No distance too far for stellar Samaai
Isn’t going to Brazil just to call himself an Olympian ...
ALREADY living his dream as a professional athlete, long jump ace Ruswahl Samaai is well on his way to reaching the pinnacle in his sport as he goes in search of silverware at the Rio Olympics.
Far removed from his humble beginnings but well-rooted in his childhood dreams, Samaai has become an inspirational figure in local track and field.
Samaai was raised by his mother and lived in a shack in Paarl, and had to walk almost 10 kilometres to and from training through a rough neigbourhood.
The Commonwealth Games bronze medallist now proudly speaks of how he has risen above his circumstances, to emerge as one of South Africa’s medal prospects in Brazil.
“There were good times and there were bad times, but some of those things shaped me into the person I am today,” he said.
“I want to show the other up-andcoming athletes that there is a way out. Don’t let your circumstances stab you in the back, and stand in the way of what you want to achieve one day.”
This week proved to be a watershed moment in Samaai’s career as he, along with South African 100m record- holder Akani Simbine, signed a sponsorship deal with a world-leading Japanese electronics manufacturer.
“I thought things would change after the Commonwealth Games and that I would get more support from my federation, but until this day nothing has changed,” Samaai said.
“But I don’t allow things like that to get me down, this (the sponsorship deal) is only the beginning of bigger things to come.”
His star begun to shine in 2014 when he leapt to the Commonwealth Games bronze medal with a best effort of 8.08m. It was also the first year that he managed to jump further than eight metres, which has since become second nature.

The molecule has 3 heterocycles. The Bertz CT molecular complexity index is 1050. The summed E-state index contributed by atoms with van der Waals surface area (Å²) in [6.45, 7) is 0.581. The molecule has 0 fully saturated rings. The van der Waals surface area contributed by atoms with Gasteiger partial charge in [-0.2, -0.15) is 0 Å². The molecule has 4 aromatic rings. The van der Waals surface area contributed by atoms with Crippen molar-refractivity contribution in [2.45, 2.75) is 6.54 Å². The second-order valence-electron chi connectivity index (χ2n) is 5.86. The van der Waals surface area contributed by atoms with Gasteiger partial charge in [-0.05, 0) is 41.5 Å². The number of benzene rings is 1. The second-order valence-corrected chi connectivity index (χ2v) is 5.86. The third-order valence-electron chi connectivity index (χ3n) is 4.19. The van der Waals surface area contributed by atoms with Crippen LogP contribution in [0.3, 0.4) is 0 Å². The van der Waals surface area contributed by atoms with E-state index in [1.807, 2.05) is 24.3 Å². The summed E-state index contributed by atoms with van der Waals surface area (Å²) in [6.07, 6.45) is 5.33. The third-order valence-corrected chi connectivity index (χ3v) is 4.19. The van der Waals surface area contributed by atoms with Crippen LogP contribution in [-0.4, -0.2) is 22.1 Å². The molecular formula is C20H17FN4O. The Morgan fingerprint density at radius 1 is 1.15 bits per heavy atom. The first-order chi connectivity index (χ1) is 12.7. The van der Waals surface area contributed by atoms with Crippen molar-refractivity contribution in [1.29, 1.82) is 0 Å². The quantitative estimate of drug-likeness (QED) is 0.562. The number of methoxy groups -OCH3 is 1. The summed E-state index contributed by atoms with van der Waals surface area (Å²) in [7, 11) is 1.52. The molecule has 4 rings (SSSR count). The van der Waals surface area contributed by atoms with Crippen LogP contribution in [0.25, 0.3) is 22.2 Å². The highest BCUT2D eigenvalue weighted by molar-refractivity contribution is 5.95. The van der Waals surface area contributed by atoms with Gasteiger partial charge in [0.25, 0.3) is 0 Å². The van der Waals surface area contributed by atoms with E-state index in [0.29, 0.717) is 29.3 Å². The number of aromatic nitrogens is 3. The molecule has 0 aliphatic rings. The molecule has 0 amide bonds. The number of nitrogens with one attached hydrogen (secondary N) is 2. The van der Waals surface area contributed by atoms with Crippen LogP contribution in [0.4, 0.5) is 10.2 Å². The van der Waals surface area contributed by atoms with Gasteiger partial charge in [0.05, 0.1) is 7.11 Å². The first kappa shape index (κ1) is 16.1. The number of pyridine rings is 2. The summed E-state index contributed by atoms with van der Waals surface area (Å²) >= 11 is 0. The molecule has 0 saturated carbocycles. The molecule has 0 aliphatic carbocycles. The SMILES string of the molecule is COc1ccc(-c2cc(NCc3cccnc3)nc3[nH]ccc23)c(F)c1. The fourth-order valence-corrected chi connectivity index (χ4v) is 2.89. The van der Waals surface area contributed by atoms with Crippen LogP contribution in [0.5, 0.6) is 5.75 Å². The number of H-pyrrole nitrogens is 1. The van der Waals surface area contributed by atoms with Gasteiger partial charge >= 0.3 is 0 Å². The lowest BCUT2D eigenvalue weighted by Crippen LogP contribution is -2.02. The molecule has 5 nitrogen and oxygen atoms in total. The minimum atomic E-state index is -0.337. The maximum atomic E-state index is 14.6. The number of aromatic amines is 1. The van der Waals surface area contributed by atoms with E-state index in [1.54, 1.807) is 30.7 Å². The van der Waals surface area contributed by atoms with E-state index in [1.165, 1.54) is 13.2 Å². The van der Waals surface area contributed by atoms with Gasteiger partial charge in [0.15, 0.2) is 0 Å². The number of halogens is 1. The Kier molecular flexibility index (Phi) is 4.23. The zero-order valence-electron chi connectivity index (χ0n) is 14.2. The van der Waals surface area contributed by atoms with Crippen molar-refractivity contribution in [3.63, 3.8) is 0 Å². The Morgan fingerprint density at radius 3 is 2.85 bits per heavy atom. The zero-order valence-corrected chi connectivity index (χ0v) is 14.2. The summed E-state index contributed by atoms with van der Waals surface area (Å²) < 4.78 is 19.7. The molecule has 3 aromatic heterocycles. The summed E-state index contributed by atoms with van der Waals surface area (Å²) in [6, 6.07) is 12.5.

Leaping to his maiden national title in Stellenbosch last year with a personal best of 8.38m, all the signs pointed to a stellar 2015 for Samaai.
But a hamstring injury had other plans for the vertical jumper with a sunny disposition, as it kept him sidelined him for two months.
However, he still managed to qualify for and compete in his first World Championships in Beijing, where he failed to advance to the final.
Consistency is the greatest weapon in a long jumper’s arsenal, which Samaai has proved he has in abundance.
He has jumped over eight metres outdoors on more than 10 occasions this season, successfully defended his national title, as well as bagged the continental crown for good measure.
The 24-year-old won his first Diamond League gold medal in Rabat, Morocco when he equalled his personal best of 8.38m in May.
His 8.40m winning jump at the African Athletics Championships in Durban last week may not legally count as a new PB as it was a windassisted leap, but still demonstrated his ability to produce the goods when it mattered.
Samaai was also embroiled in a tit-for-tat battle with long-time Paarl friend and long-jump foe Luvo Manyonga as they responded to each other’s jumps.
In the end, Samaai edged out Manyonga, who had to be content with a silver medal with his best effort of 8.23m.
Winning these small little battles are part of the building blocks towards realising his dream of stepping onto the highest step of the podium in Rio de Janeiro.
“You don’t go to the Games just to call yourself an Olympian but to return with a medal, so it is my dream to win a medal for my country but I know it will be difficult,” Samaai said.
RUSWAHL SAMAAI: “There were good times and there were bad times.”